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Comment: Re:Bruce, I know why u r disappointed. Let me expl (Score 1) 179

So, I see this as rationalization.

The fact is, you took a leadership position, and later turned your coat for reasons that perhaps made sense to you. But they don't really make sense to anyone else. So, yes, everyone who supported you then is going to feel burned.

You also made yourself a paid voice that was often hostile to Free Software, all the way back to the SCO issue. Anyone could have told you that was bound to be a losing side and you would be forever tarred with their brush.

So nobody is going to believe you had any reason but cash, whatever rationalization you cook up after the fact. So, the bottom line is that you joined a list of people who we're never going to be able to trust or put the slightest amount of credibility in.

And ultimately it was for nothing. I've consistently tried to take the high road and it's led to a pretty good income, I would hazard a guess better than yours, not just being able to feel good about myself.

Comment: Re:This could be really good for Debian (Score 5, Insightful) 370

by Bruce Perens (#48188887) Attached to: Debian's Systemd Adoption Inspires Threat of Fork
I am beginning to be wary of systemd, but no. I am talking about anal-retentive policy wonks who believe they only make the distribution for themselves and have (perhaps without intending to) systematically marginalized Debiian and made the project a whore to Ubuntu.

Comment: Re:Why should I care? (Score 1) 97

by Svartalf (#48161857) Attached to: Android On Intel x86 Tablet Performance Explored: Things Are Improving

Depends on which classes of apps you're talking about there. There's more than just games that use NDK code. That stuff..you're screwed on unless the vendor gets around to making an X86 version.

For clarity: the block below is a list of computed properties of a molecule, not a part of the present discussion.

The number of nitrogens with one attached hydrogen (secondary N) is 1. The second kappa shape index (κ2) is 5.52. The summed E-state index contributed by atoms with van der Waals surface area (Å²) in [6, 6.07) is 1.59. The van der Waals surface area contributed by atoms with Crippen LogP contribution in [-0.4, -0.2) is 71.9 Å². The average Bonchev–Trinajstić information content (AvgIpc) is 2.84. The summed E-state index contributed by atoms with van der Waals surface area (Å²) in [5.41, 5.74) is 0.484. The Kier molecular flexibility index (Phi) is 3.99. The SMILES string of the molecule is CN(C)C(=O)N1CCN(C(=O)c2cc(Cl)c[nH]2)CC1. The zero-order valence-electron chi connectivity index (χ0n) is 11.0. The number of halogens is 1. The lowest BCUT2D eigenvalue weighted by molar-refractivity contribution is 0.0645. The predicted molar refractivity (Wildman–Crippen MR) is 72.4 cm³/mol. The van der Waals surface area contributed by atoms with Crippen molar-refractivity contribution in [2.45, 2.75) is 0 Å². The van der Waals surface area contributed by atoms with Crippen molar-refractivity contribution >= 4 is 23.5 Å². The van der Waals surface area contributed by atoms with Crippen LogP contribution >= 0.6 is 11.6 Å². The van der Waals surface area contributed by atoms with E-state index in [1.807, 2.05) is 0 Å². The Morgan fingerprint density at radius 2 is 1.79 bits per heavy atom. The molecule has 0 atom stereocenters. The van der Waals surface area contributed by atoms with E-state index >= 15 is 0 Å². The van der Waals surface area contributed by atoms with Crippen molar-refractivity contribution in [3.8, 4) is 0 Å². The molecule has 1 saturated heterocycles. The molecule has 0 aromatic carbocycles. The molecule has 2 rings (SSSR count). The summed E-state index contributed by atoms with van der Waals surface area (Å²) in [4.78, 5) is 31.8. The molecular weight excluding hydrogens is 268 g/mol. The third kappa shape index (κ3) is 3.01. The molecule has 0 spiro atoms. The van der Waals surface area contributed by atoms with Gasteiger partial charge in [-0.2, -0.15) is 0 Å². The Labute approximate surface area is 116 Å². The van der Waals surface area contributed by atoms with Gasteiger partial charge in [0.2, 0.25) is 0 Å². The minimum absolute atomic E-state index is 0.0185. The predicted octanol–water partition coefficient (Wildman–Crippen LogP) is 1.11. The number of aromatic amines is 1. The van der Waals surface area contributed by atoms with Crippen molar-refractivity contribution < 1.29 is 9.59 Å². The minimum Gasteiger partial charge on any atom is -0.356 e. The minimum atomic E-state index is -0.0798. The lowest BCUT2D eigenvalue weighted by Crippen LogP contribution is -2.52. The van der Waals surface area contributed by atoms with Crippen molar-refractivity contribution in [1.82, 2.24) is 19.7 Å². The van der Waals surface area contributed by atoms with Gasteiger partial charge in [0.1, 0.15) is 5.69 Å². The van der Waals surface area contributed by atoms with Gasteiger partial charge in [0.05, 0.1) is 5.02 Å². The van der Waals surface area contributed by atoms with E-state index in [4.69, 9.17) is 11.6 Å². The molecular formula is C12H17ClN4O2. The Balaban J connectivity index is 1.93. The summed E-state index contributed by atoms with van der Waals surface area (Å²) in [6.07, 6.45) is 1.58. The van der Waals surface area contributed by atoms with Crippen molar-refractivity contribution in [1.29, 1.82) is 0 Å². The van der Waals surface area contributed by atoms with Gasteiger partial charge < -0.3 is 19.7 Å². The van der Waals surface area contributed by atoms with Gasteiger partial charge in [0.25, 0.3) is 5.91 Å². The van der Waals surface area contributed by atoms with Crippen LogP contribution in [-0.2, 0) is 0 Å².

This is Intel trying to stay relevant against ARM...which is encroaching on their server space. If Intel weren't pushing all the green blow around for the vendors to take up, subsidizing these things, you'd not see X86 devices in the Android space.

Comment: Re:"Productive" has a pretty clear definition (Score 1) 246

by Frobnicator (#48153201) Attached to: Facebook and Apple Now Pay For Female Employees To Freeze Their Eggs

I've said it before, and I'll say it again. If women want to take all of the jobs, I'm good with that. I'm looking forward to being a 1950's house wife in 2015 -- you know, with modern kitchen appliances, big-screen tv's, music in every room, and modern cleaning tools. I'll even throw in DIY home renovations if it means that I don't need to deal with commuting, clients, bosses, and, you know, actual work. We won't even discuss spending time with children. Men, it's time to let women work hard and pay for everything. I'm ready to stay home and cook -- I love to cook.

I did the "stay at home Dad" thing for a few years. It is a pretty sweet deal in many respects. Today I do contract development work and am at home as often as I can be.

Many of the parenting tasks were mind numbing and thankless, but that's so different from software development. My wife would sometimes complain that I was putting too much effort into child activities, but I think think the results were awesome. Not only did I get to spend a bunch of time with my kids during their formative years, I got to live many things vicariously (I was a latchkey child and missed a lot), I had frequent trips and annual passes to local zoos and the local aviary, but we also spent a lot of time at learning-oriented parks, museums, libraries, and more. We did lots of tech experiments and science stuff, including playing around with microcontrollers and circuit boards and servos, dabbling in chemistry, making model rockets, and assorted other geek stuff. The kids are all intellectually skilled, great readers, and both talk about and do big things. One of my daughters (now in high school) complained about how petty most of her classmates are, more concerned about friends not immediately returning texts or teachers demanding that they actually turn in homework (gasp!) rather than bigger issues, and I openly commiserate while inwardly praise just how awesome she turned out.